|Taxonomic and sclerochronological studies of Kenyan reef corals|
Melles, A. (1991). Taxonomic and sclerochronological studies of Kenyan reef corals. MSc Thesis. Vrije Universiteit Brussel: Brussel. 83 pp.
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VLIZ: Non-open access 246986
|Document type: Dissertation|
Coral reefs; Taxonomy; ISW, Kenya, Coast, Nyali [Marine Regions]; Marine
Taxonomic and sclerochronological studies were carried out along the Kenyan coast at four sites : Nyali, Bamburi North, Bamburi South and Malindi during November 1990. In total 76 species belonging to 35 genera have been identified. The status of Kenyan coral diversity is not yet well established due to paucity of taxonomic information in contrast to other localities in the Indo-Pacific. The results of the present study are compared with previous surveys from Kenya. All studies so far conducted have not exhaustively covered the reefs along the Kenyan coast, especially reef slopes. Surveys down to 23 m revealed typical slope-inhabiting species such as Echinophyllia aspera, Oxypora lacera, Mycedium elephantotus and Gyrosmilia interrupta. The latter is restricted to the western Indian Ocean. Anomastrea irregularis and Plesiastrea versipora are reported for the first time for Kenya, even though they occur in adjacent localities. Zoogeographically speaking, Kenyan reef corals are similar to a certain degree with regard to their diversity to adjacent reefs such as those of Madagascar and the Mascarenes. Latitudinal variation, probably as a function of seawater temperature, is evident from currently-known distribution of corals south from South Africa till north to Kenya. Longitudinal variation is less pronounced due to generic homogeneity across western Indian Ocean. Results of growth and isotopic studies of corals employing sclerochronology are presented for the first time for the region with the aim of discussing coral growth and stressing the multidisciplinarity of coral reef studies. Linear growth of Porites lutea, along with isotopic oxygen and carbon composition, is discussed in light of environmental variables. Porites lutea exhibits a pair of annual density bands known as high and low density bands. High density bands form during optimal growth conditions such as higher temperature and reduced stress. An increase in temperature lowers the delta oxygen-18 of coral carbonate and such reductions were found to be associated with high density bands. Thus, isotopic and growth studies by sclerochronological techniques complement each other in asserting the seasonality of coral growth versus ambient variables.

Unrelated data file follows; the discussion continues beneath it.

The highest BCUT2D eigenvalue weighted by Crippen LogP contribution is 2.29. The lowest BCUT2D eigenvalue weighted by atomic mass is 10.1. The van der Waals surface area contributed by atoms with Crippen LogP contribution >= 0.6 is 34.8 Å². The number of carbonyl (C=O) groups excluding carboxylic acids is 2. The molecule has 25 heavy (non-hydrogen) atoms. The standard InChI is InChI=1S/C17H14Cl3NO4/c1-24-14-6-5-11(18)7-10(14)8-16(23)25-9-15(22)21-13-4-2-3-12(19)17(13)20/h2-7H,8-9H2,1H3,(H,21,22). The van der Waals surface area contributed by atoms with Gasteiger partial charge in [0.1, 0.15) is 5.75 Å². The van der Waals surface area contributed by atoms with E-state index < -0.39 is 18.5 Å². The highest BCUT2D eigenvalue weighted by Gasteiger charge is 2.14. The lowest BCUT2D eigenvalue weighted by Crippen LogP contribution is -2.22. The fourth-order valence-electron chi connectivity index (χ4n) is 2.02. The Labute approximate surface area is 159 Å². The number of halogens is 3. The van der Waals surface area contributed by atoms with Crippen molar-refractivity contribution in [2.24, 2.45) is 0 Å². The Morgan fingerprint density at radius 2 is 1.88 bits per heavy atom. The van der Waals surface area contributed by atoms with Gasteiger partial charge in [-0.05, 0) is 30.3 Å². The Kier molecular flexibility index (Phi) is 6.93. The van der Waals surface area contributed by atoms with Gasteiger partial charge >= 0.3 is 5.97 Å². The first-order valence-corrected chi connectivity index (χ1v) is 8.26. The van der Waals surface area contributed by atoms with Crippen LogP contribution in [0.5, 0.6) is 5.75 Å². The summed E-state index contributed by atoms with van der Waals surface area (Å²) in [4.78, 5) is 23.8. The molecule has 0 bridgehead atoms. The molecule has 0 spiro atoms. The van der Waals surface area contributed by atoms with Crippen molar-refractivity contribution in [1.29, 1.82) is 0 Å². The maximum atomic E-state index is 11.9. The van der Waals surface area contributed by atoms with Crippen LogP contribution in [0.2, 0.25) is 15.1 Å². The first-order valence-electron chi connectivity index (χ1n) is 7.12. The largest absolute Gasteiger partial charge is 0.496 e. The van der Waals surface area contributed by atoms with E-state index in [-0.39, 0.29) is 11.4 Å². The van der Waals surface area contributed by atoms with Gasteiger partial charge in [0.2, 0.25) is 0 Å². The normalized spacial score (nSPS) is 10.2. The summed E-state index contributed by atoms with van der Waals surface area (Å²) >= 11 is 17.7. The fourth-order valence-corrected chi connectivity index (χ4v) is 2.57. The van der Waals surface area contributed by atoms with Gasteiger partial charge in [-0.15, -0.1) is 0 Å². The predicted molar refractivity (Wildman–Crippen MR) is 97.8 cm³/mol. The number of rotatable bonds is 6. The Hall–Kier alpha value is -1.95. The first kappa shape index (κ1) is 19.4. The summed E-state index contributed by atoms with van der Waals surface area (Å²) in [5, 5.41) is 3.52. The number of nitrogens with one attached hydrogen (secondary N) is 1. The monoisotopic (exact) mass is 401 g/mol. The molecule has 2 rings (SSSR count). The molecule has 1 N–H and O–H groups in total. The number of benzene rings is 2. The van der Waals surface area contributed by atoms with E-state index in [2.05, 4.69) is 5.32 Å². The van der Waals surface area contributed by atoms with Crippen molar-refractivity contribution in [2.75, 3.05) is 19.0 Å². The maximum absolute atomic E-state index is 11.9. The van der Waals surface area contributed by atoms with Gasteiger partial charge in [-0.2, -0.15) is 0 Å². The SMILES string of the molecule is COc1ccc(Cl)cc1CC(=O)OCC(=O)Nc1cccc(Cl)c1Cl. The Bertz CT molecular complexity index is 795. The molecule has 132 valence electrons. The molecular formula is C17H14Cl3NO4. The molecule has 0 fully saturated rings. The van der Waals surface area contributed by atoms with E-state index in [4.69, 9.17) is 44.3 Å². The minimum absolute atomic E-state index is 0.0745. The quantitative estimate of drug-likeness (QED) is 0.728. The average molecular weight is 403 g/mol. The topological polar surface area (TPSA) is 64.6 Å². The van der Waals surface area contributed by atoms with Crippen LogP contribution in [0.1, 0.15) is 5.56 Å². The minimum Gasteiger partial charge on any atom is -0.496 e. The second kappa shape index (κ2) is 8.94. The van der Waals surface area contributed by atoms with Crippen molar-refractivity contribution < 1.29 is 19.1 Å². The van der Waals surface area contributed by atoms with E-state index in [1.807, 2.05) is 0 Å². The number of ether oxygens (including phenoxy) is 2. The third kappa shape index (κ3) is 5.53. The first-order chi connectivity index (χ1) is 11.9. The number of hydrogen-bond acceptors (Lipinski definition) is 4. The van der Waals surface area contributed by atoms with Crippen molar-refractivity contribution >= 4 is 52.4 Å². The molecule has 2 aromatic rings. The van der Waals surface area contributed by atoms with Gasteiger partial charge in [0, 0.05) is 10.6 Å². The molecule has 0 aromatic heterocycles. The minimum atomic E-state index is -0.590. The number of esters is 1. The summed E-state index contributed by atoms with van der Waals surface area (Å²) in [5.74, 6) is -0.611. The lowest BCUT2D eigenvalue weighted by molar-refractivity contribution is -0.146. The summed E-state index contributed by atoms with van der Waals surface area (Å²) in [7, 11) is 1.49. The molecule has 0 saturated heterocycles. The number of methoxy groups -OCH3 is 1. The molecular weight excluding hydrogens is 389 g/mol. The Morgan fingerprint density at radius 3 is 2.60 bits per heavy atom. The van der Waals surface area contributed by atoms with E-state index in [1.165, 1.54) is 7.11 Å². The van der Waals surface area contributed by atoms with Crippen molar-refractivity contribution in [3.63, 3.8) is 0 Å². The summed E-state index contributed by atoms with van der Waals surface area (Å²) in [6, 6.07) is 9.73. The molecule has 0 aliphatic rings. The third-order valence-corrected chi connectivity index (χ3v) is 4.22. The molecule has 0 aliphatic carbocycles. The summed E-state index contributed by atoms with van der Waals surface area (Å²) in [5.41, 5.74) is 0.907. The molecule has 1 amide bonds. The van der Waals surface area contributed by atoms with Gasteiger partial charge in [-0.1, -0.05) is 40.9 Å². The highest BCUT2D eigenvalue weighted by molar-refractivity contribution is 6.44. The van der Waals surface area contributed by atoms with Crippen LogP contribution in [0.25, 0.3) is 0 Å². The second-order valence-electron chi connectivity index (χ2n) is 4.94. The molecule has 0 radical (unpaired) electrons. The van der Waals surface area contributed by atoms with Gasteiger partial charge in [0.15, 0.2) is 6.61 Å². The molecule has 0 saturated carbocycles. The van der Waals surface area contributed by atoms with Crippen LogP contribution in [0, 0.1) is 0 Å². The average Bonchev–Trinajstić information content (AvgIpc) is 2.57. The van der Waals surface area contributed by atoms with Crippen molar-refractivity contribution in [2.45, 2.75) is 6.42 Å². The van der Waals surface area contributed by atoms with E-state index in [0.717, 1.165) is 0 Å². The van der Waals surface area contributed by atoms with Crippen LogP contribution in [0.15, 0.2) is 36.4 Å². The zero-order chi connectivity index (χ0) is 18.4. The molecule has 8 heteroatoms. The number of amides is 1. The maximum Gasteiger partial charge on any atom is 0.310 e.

- Kenyan reef corals sampled in November 1990, more